Mansion on Forsyth

Posted: under Travel.
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Mansion on Forsyth

My husband had to work twenty days in a row before getting a day off.  His work days are not like most – up at 4:15 a.m., seldom home before 6:30 p.m.  Add to that countless committee meetings and business meetings and phone calls at all hours of the night.  He was exhausted.  As his day off approached, he declared that he wanted us to go to a nice local hotel so that we could sleep in.  I balked at first.  I felt like that  was unnecessary and extravagant.  However, when the big day finally arrived I was glad that he persisted and I relented.  It was only 6 a.m. on his day off when his phone started ringing, and text messages began chiming their dreaded alert.  He was right; we had to get away.

He made reservations at the Mansion on Forsyth, an elegant hotel in the historic district of Savannah.  It looks out upon Forsyth Park and is an excellent location for strolling the downtown area.

I am not from Savannah.  I have lived here for ten years, but I am free from family connections that might in any way connect me to the traditions and superstitions that make Savannah so unique.  I watched Mansion on Forsyth being constructed.  I was impressed how the new construction perfectly matched the original Victorian mansion, which had once been a funeral home.  Therein lay the challenge.  When the hotel opened, my husband and I were eager to try the restaurant, 700 Drayton.  It was remarkable!  I still remember the baked chevre appetizer.  It was an all-time favorite meal.  I asked around to native Savannahians about 700 Drayton and learned that no one would try it!  Their responses were the same: “I could NEVER eat in the same room where Uncle So-and-so lay dead.”  Well, their loss.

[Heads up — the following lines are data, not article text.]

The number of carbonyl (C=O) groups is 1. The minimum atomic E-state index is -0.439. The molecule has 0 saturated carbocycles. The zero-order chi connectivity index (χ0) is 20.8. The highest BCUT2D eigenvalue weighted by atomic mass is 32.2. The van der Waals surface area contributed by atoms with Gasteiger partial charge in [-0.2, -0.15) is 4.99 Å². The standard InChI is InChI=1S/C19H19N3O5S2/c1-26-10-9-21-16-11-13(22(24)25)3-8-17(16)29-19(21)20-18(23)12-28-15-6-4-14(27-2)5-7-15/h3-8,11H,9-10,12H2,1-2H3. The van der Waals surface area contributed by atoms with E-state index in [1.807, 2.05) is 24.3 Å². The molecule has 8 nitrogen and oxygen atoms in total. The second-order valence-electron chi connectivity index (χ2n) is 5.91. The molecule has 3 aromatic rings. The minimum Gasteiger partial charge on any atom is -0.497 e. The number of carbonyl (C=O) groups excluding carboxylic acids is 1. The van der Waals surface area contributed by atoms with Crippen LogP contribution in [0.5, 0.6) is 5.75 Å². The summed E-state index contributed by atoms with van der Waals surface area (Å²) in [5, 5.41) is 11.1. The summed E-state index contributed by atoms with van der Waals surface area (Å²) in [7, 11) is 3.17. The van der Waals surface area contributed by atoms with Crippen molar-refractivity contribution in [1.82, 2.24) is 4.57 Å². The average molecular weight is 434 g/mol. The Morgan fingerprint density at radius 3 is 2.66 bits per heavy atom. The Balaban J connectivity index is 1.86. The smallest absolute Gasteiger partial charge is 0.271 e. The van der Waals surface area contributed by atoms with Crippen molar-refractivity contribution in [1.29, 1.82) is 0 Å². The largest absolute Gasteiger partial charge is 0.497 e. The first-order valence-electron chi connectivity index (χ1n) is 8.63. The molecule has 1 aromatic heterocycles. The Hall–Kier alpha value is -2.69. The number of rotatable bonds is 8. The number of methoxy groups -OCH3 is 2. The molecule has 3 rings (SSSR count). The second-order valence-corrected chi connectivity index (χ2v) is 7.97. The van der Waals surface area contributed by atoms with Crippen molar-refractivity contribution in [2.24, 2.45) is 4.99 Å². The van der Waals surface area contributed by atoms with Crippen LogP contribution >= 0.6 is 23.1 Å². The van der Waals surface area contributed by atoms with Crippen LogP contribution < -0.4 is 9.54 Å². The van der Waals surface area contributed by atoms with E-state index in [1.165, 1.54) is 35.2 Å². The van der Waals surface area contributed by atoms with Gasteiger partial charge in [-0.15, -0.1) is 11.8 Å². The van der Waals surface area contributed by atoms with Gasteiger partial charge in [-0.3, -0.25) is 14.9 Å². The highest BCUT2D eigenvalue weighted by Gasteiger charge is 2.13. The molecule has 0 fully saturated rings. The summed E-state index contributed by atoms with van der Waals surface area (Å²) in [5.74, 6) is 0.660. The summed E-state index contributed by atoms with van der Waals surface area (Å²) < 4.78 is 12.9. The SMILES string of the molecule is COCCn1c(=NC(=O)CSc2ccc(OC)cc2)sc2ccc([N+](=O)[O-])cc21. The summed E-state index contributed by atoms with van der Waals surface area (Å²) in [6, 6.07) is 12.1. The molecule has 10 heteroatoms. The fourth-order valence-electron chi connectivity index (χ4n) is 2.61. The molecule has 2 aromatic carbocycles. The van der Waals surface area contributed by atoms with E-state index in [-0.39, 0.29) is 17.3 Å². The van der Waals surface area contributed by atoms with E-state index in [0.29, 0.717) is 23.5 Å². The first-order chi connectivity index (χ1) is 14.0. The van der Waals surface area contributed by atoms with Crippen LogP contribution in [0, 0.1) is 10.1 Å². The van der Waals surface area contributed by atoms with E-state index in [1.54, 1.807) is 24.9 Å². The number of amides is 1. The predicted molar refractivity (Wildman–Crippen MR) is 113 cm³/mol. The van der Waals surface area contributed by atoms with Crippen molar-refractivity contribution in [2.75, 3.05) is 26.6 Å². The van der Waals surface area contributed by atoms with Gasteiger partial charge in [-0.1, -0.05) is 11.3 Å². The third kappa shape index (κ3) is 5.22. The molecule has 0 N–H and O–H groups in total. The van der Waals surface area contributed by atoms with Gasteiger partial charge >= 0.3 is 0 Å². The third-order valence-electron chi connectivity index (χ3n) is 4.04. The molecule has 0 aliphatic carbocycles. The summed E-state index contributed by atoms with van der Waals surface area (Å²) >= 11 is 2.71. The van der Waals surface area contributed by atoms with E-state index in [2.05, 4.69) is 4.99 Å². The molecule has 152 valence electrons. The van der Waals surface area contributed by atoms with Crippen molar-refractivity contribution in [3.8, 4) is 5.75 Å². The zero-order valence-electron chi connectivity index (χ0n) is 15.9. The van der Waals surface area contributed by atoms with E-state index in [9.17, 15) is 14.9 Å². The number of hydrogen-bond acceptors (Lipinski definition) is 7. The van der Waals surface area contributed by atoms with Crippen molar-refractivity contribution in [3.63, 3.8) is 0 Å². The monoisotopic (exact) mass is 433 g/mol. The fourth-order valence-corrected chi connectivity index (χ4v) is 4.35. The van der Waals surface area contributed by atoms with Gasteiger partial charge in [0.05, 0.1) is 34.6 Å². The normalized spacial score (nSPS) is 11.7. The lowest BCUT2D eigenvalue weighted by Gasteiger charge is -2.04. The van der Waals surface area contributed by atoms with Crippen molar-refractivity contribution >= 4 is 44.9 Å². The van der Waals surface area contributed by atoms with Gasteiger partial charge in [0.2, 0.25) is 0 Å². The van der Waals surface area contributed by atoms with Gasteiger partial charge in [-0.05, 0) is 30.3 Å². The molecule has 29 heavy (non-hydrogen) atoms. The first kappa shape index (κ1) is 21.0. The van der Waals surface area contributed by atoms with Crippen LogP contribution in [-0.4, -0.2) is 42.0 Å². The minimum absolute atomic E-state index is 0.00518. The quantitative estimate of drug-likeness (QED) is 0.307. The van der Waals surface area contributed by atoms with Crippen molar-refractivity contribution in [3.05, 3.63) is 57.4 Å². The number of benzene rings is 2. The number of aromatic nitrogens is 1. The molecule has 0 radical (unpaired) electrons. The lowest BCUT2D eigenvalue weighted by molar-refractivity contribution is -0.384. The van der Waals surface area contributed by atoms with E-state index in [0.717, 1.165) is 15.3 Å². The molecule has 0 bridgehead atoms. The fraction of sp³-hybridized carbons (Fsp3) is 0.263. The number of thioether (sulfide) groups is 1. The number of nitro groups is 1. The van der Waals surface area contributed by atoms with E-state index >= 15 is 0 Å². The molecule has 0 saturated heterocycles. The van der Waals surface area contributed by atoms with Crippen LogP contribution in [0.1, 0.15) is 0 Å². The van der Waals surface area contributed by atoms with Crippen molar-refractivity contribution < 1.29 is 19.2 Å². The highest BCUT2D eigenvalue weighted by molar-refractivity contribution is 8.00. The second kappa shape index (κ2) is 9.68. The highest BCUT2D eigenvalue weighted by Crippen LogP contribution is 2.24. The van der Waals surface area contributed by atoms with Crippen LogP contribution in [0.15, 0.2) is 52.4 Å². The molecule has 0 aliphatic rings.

So my husband and I went to stay at the Mansion, knowing already that locals measured it with a hefty amount of superstition.  What did surprise me was that the designers actually seemed to deliberately incorporate a “haunted house” theme throughout the entire hotel.  Here are a few photographs I took with my iPhone.  I did not expect the unusual decorating, otherwise I would have been better equipped.

Mansion on Forsyth bedroom

The rooms are extremely comfortable, although quite unusual.  The colors were muted with splashes of blood red velvet.

Bathroom curtain

The elegant bathroom is separated from the bed by only a curtain.


The light fixtures were creepy-looking candelabras.

The large bedroom mirror was convex, creating a sort-of funhouse quality.

Creepy shadows

Light fixtures were also unique in the unusual shadows they cast.

The entire hotel is decorated in bold and bizarre art work.

This one makes me giggle.










A little creepy.








The lounge looks like it belongs in the game of Clue.

Mrs. Peacock did it with the candlestick in the lounge.


Chandeliers that illuminate the hallways have black crystals!

Black crystal chandeliers

The Grand Bohemian Art Gallery is connected to the hotel and has an impressive collection of artwork.  I was swept away by landscapes by a French artist named Jean Claude Roy.  Many talented local artists sell art there as well:  Rebecca Cope, Tiffani Taylor, Irene Mayo.

J C Roy

J C Roy








For out-of-towners, I highly recommend Mansion on Forsyth for both comfort and elegance.  For the locals, I hope my snapshots provide a peek at a place that few of you dare to tread.  As for me?  I didn’t lose any sleep.